A male character on "Heartstopper" has an eating disorder. That’s more common than you might think

". . . statistics indicate one third of people with an eating disorder are male . . . "

Published August 23, 2023 12:01PM (EDT)

Kit Connor and Joe Locke in "Heartstopper" (Netflix)
Kit Connor and Joe Locke in "Heartstopper" (Netflix)

This article was originally published on The Conversation.

Season two of the series Heartstopper on Netflix brings out an issue that is often hidden — male eating disorders. Centered on two teenage boys in love, the show helps bust the common perception that eating disorders are only seen in girls and women.

In one episode of the series, based on a series of graphic novels, Nick asks Charlie about his eating because he is becoming worried about him. Charlie responds, saying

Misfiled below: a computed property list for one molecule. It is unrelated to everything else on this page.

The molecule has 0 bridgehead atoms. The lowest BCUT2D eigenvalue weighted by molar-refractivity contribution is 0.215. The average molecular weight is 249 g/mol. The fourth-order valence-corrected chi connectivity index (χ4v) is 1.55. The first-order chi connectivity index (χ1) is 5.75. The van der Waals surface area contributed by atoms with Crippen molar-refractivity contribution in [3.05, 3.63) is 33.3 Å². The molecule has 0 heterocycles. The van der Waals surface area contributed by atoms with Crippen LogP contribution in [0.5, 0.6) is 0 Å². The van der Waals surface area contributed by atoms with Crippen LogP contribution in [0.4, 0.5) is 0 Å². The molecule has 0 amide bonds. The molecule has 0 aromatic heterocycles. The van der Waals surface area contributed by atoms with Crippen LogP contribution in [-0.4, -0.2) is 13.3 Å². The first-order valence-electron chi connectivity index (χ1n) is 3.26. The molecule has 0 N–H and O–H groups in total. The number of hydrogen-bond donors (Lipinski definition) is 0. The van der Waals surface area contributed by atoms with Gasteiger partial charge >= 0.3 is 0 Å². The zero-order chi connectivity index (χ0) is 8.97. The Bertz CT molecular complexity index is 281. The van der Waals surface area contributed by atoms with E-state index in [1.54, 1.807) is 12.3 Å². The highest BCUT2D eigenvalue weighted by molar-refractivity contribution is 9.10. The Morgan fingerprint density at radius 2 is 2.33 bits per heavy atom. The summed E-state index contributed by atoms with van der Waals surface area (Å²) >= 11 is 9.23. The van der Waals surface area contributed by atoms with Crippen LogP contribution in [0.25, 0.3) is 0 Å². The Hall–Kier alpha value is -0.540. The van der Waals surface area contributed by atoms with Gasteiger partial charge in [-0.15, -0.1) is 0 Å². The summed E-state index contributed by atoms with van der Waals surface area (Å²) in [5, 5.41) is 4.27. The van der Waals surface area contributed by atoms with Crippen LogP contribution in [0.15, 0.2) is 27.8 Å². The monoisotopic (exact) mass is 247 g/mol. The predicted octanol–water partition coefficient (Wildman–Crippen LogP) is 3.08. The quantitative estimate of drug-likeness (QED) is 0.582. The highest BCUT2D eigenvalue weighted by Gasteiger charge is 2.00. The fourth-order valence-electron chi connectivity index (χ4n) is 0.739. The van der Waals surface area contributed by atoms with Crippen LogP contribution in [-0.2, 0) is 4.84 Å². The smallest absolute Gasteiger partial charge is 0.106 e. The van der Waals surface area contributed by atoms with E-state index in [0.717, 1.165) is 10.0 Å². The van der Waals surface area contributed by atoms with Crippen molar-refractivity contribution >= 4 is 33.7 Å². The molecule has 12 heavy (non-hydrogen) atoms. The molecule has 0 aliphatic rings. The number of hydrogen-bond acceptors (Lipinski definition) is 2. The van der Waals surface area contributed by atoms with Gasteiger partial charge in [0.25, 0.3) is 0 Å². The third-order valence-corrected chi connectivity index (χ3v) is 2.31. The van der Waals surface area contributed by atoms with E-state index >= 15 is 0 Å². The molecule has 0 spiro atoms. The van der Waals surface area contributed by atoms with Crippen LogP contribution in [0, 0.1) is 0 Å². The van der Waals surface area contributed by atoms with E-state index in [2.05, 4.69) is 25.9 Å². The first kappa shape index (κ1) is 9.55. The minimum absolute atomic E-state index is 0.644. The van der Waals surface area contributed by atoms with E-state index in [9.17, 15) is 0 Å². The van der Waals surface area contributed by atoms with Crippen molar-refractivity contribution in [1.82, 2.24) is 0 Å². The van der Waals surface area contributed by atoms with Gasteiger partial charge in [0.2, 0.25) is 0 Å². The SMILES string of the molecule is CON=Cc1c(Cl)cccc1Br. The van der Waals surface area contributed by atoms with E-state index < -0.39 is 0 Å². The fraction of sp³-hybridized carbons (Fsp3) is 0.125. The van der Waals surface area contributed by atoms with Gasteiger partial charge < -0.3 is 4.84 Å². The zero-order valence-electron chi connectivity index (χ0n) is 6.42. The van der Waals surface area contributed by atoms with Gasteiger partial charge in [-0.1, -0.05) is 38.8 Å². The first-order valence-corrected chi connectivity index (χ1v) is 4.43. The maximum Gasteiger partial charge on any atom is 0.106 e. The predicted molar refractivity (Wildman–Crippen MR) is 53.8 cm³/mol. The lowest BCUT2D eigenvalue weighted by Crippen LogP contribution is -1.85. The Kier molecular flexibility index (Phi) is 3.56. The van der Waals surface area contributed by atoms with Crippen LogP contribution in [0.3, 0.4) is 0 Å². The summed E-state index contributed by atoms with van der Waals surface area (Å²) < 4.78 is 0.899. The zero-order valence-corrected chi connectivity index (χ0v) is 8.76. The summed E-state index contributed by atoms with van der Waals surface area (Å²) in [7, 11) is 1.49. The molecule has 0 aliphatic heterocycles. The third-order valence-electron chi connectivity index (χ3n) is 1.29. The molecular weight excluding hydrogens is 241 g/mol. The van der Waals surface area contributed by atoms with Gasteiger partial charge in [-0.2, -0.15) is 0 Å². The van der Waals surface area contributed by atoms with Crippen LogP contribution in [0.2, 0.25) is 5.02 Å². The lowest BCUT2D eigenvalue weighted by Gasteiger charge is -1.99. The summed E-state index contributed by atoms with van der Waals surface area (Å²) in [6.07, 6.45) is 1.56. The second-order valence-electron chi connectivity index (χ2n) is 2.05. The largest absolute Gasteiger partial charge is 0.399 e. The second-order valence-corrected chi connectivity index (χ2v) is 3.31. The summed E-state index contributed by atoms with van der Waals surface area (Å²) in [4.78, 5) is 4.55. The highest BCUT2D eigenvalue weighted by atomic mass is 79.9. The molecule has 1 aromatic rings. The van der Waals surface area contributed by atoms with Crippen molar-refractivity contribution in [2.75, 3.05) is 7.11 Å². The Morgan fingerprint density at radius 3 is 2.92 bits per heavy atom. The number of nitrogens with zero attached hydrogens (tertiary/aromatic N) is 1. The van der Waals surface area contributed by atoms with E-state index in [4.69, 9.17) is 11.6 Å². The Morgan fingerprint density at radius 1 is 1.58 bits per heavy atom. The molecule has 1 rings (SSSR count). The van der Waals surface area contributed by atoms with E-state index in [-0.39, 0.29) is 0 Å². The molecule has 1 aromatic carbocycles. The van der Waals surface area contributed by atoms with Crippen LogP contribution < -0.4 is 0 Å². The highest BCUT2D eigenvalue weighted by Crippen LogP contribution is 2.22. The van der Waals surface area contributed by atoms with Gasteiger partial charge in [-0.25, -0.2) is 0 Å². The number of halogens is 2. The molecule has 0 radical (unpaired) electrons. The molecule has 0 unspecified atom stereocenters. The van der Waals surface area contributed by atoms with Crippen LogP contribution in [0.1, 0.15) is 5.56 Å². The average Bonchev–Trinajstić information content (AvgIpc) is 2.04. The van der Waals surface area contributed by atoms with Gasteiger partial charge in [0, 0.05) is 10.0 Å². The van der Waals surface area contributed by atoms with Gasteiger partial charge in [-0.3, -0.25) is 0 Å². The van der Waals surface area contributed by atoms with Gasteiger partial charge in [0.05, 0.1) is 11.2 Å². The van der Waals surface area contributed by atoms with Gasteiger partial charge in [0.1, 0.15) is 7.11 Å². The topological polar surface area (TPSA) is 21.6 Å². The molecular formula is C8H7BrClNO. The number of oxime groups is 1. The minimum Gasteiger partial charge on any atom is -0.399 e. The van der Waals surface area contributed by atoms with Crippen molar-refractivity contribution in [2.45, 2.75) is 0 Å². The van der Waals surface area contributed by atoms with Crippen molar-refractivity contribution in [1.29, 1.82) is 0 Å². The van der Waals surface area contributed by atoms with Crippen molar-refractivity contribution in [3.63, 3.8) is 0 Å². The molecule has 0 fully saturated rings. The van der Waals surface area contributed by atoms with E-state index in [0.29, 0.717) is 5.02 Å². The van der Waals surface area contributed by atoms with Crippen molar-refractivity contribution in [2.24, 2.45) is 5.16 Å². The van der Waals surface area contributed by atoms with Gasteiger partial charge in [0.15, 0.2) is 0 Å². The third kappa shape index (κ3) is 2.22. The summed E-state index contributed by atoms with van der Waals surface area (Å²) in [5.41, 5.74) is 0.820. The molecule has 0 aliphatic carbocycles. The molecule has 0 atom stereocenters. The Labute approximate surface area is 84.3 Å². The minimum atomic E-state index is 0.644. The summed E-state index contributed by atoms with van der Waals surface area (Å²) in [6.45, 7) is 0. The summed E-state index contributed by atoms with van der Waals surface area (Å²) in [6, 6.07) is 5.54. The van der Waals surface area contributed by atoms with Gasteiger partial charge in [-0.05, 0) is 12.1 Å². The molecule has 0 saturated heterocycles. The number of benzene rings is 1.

Some days I'm fine and other days I control it. I used to do it a lot last year when everything at school was really bad. Sometimes it feels like the only thing I can control in my life.


Although under represented in research, statistics indicate one third of people with an eating disorder are male and body image in boys is a major concern. Eating disorders affect mental and physical health. Shame and stigma are among the reasons people who identify as male don't seek help.


A range of disorders

Body dissatisfaction comes from not liking one's size, shape and weight and leads some boys and men down the dangerous path to an eating disorder.

An eating disorder is an unhealthy relationship with one's body and eating and includes such disorders as anorexia nervosa (fear of  weight gain and deprivation of food), bulimia nervosa (which typically involves eating large amounts and then purging) and binge-eating disorder.